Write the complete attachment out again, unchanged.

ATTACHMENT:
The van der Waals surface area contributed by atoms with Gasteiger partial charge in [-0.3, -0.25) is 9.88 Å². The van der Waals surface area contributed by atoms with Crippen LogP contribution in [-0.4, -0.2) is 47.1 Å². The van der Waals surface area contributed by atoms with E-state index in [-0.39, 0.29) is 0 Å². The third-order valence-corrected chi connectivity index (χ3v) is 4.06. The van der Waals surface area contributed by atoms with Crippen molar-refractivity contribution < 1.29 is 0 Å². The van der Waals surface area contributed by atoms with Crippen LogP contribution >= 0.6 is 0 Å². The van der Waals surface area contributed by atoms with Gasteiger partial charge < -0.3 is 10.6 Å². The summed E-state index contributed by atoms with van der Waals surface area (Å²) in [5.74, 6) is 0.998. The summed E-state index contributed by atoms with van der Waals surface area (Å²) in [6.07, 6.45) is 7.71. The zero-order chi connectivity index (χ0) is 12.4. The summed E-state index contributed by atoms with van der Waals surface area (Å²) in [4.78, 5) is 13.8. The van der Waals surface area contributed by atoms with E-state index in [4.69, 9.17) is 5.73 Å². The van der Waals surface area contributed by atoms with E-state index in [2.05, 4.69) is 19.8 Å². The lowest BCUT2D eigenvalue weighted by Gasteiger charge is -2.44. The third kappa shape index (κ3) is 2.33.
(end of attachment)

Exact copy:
The van der Waals surface area contributed by atoms with Gasteiger partial charge in [-0.3, -0.25) is 9.88 Å². The van der Waals surface area contributed by atoms with Crippen LogP contribution in [-0.4, -0.2) is 47.1 Å². The van der Waals surface area contributed by atoms with E-state index in [-0.39, 0.29) is 0 Å². The third-order valence-corrected chi connectivity index (χ3v) is 4.06. The van der Waals surface area contributed by atoms with Crippen molar-refractivity contribution < 1.29 is 0 Å². The van der Waals surface area contributed by atoms with Crippen LogP contribution >= 0.6 is 0 Å². The van der Waals surface area contributed by atoms with Gasteiger partial charge < -0.3 is 10.6 Å². The summed E-state index contributed by atoms with van der Waals surface area (Å²) in [5.74, 6) is 0.998. The summed E-state index contributed by atoms with van der Waals surface area (Å²) in [6.07, 6.45) is 7.71. The zero-order chi connectivity index (χ0) is 12.4. The summed E-state index contributed by atoms with van der Waals surface area (Å²) in [4.78, 5) is 13.8. The van der Waals surface area contributed by atoms with E-state index in [4.69, 9.17) is 5.73 Å². The van der Waals surface area contributed by atoms with E-state index in [2.05, 4.69) is 19.8 Å². The lowest BCUT2D eigenvalue weighted by Gasteiger charge is -2.44. The third kappa shape index (κ3) is 2.33.